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Norway awards 10 oil licences in Arctic Sea

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Staff writer ▼ | May 19, 2016
Norway Arctic oil
North Sea   Within a sound health, safety and environment framework

Norway has awarded 10 new offshore oil exploration licences in the Arctic and the border zone with Russia, the first time the country has offer new acreage in twenty years.

The Norwegian oil ministry doled out 10 licences that consisted of 40 blocks, with 13 companies offered participating interests and five companies offered operatorships.

Among the companies winning licenses were British companies Centrica, which will also be an operator, and Tullow Oil, which will not.

Local company Statoil and Sweden's Lundin, will operate four and three of the licences respectively, while the US giant Chevron, and Russia's Lukoil were among those awarded licences but not operating rights.

"Today, we are opening a new chapter in the history of the Norwegian Petroleum industry," said oil minister Tord Lien. "For the first time in twenty years, we offer new acreage for exploration."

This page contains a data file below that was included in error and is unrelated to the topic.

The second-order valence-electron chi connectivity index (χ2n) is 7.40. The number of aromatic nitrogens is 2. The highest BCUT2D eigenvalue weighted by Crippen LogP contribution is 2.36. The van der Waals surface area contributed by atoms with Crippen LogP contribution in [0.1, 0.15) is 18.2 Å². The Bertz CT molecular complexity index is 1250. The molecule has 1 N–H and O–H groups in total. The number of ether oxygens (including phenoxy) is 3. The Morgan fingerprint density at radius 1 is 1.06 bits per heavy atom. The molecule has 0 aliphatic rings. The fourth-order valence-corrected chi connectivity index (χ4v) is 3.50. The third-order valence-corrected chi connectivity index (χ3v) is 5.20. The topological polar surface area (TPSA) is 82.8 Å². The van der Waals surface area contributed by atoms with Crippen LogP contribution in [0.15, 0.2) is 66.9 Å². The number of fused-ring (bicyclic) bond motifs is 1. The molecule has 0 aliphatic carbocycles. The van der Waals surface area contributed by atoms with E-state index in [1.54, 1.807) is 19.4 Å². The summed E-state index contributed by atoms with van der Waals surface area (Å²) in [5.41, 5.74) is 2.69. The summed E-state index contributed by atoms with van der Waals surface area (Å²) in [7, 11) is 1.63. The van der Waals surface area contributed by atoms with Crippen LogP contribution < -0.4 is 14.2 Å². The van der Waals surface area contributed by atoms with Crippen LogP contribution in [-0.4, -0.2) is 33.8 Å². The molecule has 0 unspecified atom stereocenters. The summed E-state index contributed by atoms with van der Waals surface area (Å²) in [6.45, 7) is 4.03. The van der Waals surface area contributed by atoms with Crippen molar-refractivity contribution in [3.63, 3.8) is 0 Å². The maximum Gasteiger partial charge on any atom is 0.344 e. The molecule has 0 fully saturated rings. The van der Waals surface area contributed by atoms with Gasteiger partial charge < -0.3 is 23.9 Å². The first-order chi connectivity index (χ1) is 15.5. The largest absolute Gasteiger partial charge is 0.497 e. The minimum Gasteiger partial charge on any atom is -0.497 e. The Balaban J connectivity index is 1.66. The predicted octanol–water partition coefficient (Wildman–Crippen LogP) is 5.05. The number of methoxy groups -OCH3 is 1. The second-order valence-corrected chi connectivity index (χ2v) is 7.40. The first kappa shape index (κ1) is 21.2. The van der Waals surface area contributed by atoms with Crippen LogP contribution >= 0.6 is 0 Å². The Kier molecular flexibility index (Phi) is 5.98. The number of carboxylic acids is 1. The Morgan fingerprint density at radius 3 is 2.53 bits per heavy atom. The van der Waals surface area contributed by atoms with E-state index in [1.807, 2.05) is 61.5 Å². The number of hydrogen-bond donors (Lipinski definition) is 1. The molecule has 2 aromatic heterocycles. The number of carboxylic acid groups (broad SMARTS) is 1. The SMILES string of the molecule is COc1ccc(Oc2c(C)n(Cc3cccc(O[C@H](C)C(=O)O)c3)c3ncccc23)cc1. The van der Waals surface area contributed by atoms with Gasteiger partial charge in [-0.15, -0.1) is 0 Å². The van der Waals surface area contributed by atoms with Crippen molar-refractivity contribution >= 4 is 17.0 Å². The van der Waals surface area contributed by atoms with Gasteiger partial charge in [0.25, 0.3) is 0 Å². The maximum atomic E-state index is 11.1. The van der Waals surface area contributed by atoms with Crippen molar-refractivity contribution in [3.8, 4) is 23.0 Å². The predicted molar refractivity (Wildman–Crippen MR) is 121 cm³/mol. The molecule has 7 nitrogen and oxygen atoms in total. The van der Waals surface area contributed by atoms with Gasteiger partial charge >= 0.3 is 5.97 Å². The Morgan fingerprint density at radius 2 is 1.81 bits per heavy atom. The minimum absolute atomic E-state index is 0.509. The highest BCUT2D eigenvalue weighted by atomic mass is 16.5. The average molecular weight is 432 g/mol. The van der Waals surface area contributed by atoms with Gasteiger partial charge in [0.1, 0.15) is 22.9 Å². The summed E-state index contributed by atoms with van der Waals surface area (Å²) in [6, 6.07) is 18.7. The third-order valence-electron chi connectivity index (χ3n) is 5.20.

The Barents Sea has been opened to oil exploration since 1979, with the first exploration well spudded in the Norwegian Barents Sea in 1980 and the first discovery in the following year.

Lien added: "The Barents Sea offers great new opportunities. The industry's interest in new acreage shows that the Norwegian continental shelf remains attractive. The potential is huge."

Environmental campaigners noted that having on Friday signed an Arctic protection agreement with the U.S., Canada, Russia and other Arctic states, the Norwegian government seemed to be making a massive turnaround less than a week later.

Lien stressed that oil and gas activities in Norway "will only take place within a sound health, safety and environment framework".


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